considerations and relied about 80% on whether appraisals took account of
employees' views and were based on accurate information. A third paid some heed
to timeliness, accuracy, and workers' liking for the employer but attached the
most importance to whether employees were treated with dignity in the appraisal
process, a factor all but ignored by the other two judges.
Divergent though these approaches were from each other, the study
found a fair degree of consistency in the weight individual judges assigned to different
factors from one appraisal to another. Yet, oddly enough, when asked to rank
factors by importance, their answers were at variance with their actual
judgments. In the words of the study, "Although participants adopted a
consistent judgment policy across different performance-appraisal situations,
they showed little insight into their own judgment policy... [M]ost seem to
have been unaware of the real policies they used."
In short, though experienced in performance appraisals and
consistent in their approach, the judges would have difficulty explaining to
others what that approach was.
The paper reaches these conclusions through an experiment that
hews to actual workplace situations. Fifty-six university administrators (the
experiment's "reporters") were asked to assess an actual performance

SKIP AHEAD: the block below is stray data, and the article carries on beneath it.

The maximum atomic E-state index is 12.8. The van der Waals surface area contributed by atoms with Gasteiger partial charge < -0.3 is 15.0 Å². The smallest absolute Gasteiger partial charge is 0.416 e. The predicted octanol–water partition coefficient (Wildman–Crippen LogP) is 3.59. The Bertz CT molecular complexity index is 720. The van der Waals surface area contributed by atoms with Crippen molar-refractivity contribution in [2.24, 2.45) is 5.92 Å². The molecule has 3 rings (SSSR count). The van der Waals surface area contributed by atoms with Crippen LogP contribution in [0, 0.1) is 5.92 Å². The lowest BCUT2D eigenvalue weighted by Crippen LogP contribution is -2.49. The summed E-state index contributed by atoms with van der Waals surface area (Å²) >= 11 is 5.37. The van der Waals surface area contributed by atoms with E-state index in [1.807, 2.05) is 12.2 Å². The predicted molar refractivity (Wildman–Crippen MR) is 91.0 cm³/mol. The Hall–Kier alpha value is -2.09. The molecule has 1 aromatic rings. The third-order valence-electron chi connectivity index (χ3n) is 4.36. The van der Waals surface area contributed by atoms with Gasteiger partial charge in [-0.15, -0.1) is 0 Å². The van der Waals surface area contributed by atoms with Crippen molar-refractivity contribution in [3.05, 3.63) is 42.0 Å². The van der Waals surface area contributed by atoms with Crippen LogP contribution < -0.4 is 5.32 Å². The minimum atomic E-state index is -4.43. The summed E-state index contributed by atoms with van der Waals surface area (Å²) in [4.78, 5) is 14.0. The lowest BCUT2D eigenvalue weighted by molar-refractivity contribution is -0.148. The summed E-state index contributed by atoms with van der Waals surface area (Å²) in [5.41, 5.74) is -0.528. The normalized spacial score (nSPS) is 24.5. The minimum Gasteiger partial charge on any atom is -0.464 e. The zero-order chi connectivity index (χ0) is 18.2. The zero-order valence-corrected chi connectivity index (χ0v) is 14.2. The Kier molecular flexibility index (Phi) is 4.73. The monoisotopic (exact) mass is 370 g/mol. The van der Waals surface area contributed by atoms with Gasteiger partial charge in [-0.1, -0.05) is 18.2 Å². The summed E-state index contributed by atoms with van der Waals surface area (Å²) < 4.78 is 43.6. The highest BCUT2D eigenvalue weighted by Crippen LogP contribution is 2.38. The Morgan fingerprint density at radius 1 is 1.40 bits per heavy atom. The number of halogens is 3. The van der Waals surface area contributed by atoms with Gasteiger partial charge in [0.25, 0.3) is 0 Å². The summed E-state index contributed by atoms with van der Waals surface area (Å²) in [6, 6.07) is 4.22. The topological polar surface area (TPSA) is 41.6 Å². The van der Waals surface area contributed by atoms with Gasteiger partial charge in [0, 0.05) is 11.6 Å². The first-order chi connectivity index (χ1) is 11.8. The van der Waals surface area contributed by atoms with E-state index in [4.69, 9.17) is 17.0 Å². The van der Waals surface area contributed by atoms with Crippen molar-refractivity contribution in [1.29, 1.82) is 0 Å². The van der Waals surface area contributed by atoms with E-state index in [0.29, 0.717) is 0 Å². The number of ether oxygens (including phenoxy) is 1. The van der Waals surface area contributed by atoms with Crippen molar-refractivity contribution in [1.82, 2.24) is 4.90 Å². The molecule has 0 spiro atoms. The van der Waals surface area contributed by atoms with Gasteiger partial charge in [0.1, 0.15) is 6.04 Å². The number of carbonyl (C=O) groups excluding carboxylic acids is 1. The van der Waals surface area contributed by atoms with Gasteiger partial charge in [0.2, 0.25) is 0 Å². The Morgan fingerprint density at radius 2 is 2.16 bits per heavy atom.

appraisal they had recently undergone in terms of eight factors derived from
previous research on organizational justice – whether the performance appraisal
reflected (1) the reporter’s true work effort and (2) true work quality;
whether (3) it took the his or her views and perspectives into account; whether
(4) the appraisal was based on accurate information; whether (5) the reporter
was treated with dignity and respect; whether (6) appraisers refrained from
improper remarks; whether (7) they provided reasonable explanations regarding
the appraisal process; and whether (8) essential information was provided in
good time. Reporters rated each item on a scale of 1 (to a very small extent)
to 7 (to a very large extent), and applied the same scale to two additional
items – (9) whether they were pleased with the appraisal outcome and (10) liked